[A2k] US: Selling public property?

Manon Ress manon.ress at keionline.org
Tue Mar 22 04:52:29 PDT 2011


Supreme Court arguments often concern not just the narrow issue in the
case but also the implications of a ruling. You sometimes catch the
justices squinting, trying to see over the legal horizon.

Nine years ago, for instance, the court heard arguments in a case
about whether Congress was free to add 20 years of copyright
protection for works that had not yet entered the public domain.

Several justices asked about a different and even tougher question:
Was Congress also free to restore copyright protection to works that
had entered the public domain and become public property?

“If Congress tomorrow wants to give a copyright to a publisher solely
for the purpose of publishing and disseminating Ben Jonson,
Shakespeare, it can do it?” Justice Stephen G. Breyer asked a lawyer
for the government.

“It may,” said the lawyer, Theodore B. Olson, who was United States
solicitor general at the time. But he did not sound too sure.

A little later, Justice David H. Souter pressed Mr. Olson on the same
point and elicited the concession that restoring a copyright presented
a much harder case.

“There is a bright line there” for “something that has already gone
into the public domain,” Mr. Olson said.

Justice Souter seemed satisfied. “If you don’t throw out a line
there,” he said, “then Ben Jonson certainly gets recopyrighted.”

The court ended up ruling, by a 7-to-2 vote in 2003 in Eldred v.
Ashcroft, that extensions for works still under copyright are allowed.

This month, the court agreed to hear a case on the question Justices
Breyer and Souter anticipated, one that will test whether there is
indeed a constitutional line Congress may not cross when it comes to
the public domain.

The new case asks whether Congress acted constitutionally in 1994 by
restoring copyrights in foreign works that had belonged to the public,
including films by Alfred Hitchcock and Federico Fellini, books by C.
S. Lewis and Virginia Woolf, symphonies by Prokofiev and Stravinsky
and paintings by Picasso, including “Guernica.”

“The works that qualify for copyright restoration probably number in
the millions,” Marybeth Peters, the United States register of
copyrights, said in 1996.

The plaintiffs in the new case, Golan v. Holder, are orchestra
conductors, teachers and film archivists who say they had relied for
years on the free availability of works in the public domain that they
had performed, adapted and distributed.

The 1994 law, they told the justices, “did something unprecedented in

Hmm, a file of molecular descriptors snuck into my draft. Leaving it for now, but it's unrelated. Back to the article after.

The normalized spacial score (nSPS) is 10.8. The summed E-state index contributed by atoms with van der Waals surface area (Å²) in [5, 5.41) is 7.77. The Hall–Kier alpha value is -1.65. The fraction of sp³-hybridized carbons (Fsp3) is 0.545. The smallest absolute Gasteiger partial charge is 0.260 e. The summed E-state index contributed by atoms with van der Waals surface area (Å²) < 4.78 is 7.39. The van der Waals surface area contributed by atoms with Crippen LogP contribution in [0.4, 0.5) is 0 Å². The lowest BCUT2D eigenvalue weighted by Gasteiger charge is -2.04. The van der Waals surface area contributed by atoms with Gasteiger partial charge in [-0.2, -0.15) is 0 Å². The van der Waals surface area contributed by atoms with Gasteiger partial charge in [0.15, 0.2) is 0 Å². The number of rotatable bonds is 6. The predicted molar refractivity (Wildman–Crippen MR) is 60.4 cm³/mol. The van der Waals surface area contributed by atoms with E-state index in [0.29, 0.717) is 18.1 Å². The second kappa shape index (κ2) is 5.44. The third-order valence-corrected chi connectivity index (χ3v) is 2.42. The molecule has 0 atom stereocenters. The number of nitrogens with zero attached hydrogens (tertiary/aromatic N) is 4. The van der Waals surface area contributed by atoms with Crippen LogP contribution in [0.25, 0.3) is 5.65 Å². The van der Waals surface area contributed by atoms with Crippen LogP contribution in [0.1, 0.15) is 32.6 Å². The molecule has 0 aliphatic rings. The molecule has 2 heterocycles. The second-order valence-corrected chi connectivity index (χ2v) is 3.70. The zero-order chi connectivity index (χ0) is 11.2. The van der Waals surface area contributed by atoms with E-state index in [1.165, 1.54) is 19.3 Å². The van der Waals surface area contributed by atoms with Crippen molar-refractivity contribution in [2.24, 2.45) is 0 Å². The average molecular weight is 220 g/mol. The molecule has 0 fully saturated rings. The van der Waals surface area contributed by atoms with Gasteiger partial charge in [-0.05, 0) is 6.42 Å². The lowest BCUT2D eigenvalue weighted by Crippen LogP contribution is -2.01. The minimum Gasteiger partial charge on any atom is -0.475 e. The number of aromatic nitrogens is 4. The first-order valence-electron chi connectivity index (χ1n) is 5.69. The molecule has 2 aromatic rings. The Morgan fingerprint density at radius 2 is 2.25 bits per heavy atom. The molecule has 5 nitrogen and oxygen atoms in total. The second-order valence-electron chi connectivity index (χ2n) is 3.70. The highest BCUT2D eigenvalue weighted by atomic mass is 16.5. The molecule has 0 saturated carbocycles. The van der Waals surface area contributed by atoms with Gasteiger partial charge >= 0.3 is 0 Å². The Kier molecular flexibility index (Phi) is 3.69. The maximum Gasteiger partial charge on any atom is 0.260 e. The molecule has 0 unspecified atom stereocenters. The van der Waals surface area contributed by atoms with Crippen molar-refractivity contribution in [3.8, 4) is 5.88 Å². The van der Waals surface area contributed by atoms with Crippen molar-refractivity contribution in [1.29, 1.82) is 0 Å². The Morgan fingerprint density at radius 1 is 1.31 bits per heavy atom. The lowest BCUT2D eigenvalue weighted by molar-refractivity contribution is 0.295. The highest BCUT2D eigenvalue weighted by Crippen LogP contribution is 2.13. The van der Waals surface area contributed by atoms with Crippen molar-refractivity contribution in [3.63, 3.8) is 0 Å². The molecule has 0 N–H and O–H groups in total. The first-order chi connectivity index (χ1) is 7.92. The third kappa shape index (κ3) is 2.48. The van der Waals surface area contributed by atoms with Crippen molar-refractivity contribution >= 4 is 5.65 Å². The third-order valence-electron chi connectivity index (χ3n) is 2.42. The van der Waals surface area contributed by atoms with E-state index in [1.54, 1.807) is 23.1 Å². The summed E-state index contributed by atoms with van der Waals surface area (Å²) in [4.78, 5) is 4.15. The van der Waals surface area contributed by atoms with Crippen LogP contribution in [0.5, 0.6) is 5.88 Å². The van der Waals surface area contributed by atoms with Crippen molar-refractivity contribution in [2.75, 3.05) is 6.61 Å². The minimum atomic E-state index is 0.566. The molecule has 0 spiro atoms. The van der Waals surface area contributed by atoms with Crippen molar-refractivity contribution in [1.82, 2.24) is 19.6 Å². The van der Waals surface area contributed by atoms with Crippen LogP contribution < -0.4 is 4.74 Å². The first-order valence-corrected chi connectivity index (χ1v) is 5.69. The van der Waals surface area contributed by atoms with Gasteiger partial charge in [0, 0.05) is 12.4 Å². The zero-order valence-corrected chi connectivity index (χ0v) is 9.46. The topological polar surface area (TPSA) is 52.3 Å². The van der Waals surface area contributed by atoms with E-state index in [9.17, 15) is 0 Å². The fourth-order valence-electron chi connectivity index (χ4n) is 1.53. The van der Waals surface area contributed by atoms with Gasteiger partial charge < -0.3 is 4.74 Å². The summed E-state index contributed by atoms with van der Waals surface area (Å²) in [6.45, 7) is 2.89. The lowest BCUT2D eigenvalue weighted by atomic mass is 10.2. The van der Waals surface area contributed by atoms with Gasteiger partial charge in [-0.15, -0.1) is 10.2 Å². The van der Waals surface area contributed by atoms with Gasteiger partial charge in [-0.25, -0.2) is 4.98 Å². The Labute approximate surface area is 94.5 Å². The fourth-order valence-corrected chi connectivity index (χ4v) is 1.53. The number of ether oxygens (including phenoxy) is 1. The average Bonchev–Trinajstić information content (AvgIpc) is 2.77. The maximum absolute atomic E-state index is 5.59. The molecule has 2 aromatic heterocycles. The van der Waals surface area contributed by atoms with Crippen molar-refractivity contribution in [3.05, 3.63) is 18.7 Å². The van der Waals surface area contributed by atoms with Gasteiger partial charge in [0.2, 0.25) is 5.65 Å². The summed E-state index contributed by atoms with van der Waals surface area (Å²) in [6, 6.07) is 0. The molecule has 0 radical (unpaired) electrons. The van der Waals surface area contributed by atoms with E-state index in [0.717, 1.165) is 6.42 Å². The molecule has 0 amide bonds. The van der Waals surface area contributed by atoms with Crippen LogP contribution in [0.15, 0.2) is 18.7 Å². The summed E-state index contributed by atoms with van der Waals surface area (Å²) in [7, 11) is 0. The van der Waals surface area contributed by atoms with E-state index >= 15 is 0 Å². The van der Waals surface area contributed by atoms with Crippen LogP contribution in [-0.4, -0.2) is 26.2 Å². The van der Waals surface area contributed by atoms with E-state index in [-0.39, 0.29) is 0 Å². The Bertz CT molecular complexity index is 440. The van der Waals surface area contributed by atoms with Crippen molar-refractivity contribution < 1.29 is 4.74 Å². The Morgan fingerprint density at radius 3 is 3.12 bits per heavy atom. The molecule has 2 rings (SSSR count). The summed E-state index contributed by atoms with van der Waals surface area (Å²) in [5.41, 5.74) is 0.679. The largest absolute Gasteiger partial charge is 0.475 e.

the history of American intellectual property law and constitutionally

Lawrence Golan, the lead plaintiff, teaches conducting at the
University of Denver and is the music director and conductor of the
Yakima Symphony Orchestra in Washington State. He said the 1994 law
made it very difficult for smaller orchestras to play some seminal
20th-century works that had once been a standard part of their

“Once you own a Beethoven symphony, you own it till it falls apart,”
he said. “That used to be the case with Stravinsky, Shostakovich and
Prokofiev. Now an orchestra that wants to play, say, Shostakovich’s
Fifth has to rent it for $800 for one performance.”

He said he had no quarrel with providing financial incentives to
people who create art. “Obviously, current composers need to be
encouraged to create their works, and they should be getting
royalties,” Mr. Golan said.

But he said withdrawing works from the public domain did great harm to
the cultural life of small communities for no good reason.

That analysis, Mr. Golan’s lawyers say, is consistent with the
constitutional balance between property and speech. The Constitution
authorizes Congress “to promote the progress of science and useful
arts, by securing for limited times to authors and inventors the
exclusive right to their respective writings and discoveries.”

In other words, said Anthony T. Falzone of the Stanford Law School
Center for Internet and Society, which represents the plaintiffs, the
Constitution meant to create incentives, not monopolies. “The whole
point wasn’t to protect stuff,” he said. “It was to encourage people
to make stuff, and everybody’s lost sight of that.”

The government counters that nothing in the 1994 law did damage to the
constitutional structure or to free speech rights.

The government adds that the 1994 law applies to foreign works
“previously ineligible for protection or whose authors were unfamiliar
with the technicalities of United States law.” Every work brought back
into copyright protection, the government says, “expires on the same
day as if the work had been protected since its creation.”

The federal appeals court in Denver, in upholding the law, said there
were important First Amendment interests at stake on both sides. It
concluded that there was reason to think that American authors and
artists would be better off abroad if foreign authors and artists
received expanded copyright protection here.

That economic calculation rankled Mr. Falzone. “You’re selling public
property,” he said. “Congress literally took the public’s property and
handed it over to foreign copyright owners.”

Manon Anne Ress
Knowledge Ecology International
1621 Connecticut Ave, NW, Suite 500
Washington, DC 20009 USA
manon.ress at keionline.org

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